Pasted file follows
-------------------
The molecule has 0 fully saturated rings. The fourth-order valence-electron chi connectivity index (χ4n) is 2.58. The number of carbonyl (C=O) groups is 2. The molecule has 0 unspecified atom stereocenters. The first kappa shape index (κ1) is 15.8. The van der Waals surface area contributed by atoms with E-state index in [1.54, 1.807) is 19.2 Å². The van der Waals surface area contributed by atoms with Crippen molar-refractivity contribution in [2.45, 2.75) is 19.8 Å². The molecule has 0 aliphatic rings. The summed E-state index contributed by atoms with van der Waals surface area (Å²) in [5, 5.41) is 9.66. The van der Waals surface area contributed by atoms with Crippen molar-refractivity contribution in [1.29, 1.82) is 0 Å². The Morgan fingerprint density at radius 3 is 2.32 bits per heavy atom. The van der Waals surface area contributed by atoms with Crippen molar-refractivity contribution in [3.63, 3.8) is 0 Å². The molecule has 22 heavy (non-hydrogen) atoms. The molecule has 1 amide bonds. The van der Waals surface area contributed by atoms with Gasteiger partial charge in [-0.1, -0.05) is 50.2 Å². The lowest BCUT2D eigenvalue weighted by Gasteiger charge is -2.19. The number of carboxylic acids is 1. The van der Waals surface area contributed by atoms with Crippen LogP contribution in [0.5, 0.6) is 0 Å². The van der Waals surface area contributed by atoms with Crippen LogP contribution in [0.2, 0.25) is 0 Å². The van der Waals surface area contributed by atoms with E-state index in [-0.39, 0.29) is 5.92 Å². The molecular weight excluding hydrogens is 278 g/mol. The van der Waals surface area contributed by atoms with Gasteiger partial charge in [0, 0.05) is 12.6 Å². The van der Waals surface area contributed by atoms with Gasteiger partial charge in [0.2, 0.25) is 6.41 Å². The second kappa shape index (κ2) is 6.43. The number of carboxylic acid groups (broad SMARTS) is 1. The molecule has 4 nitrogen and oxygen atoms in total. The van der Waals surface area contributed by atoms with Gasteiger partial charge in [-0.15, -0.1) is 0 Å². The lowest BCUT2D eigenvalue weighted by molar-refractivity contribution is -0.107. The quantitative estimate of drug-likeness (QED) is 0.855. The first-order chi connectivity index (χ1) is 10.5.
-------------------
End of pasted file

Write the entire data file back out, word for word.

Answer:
The molecule has 0 fully saturated rings. The fourth-order valence-electron chi connectivity index (χ4n) is 2.58. The number of carbonyl (C=O) groups is 2. The molecule has 0 unspecified atom stereocenters. The first kappa shape index (κ1) is 15.8. The van der Waals surface area contributed by atoms with E-state index in [1.54, 1.807) is 19.2 Å². The van der Waals surface area contributed by atoms with Crippen molar-refractivity contribution in [2.45, 2.75) is 19.8 Å². The molecule has 0 aliphatic rings. The summed E-state index contributed by atoms with van der Waals surface area (Å²) in [5, 5.41) is 9.66. The van der Waals surface area contributed by atoms with Crippen molar-refractivity contribution in [1.29, 1.82) is 0 Å². The Morgan fingerprint density at radius 3 is 2.32 bits per heavy atom. The van der Waals surface area contributed by atoms with Crippen molar-refractivity contribution in [3.63, 3.8) is 0 Å². The molecule has 22 heavy (non-hydrogen) atoms. The molecule has 1 amide bonds. The van der Waals surface area contributed by atoms with Gasteiger partial charge in [-0.1, -0.05) is 50.2 Å². The lowest BCUT2D eigenvalue weighted by Gasteiger charge is -2.19. The number of carboxylic acids is 1. The van der Waals surface area contributed by atoms with Crippen LogP contribution in [0.5, 0.6) is 0 Å². The van der Waals surface area contributed by atoms with Crippen LogP contribution in [0.2, 0.25) is 0 Å². The van der Waals surface area contributed by atoms with E-state index in [-0.39, 0.29) is 5.92 Å². The molecular weight excluding hydrogens is 278 g/mol. The van der Waals surface area contributed by atoms with Gasteiger partial charge in [0, 0.05) is 12.6 Å². The van der Waals surface area contributed by atoms with Gasteiger partial charge in [0.2, 0.25) is 6.41 Å². The second kappa shape index (κ2) is 6.43. The number of carboxylic acid groups (broad SMARTS) is 1. The molecule has 4 nitrogen and oxygen atoms in total. The van der Waals surface area contributed by atoms with Gasteiger partial charge in [-0.15, -0.1) is 0 Å². The lowest BCUT2D eigenvalue weighted by molar-refractivity contribution is -0.107. The quantitative estimate of drug-likeness (QED) is 0.855. The first-order chi connectivity index (χ1) is 10.5.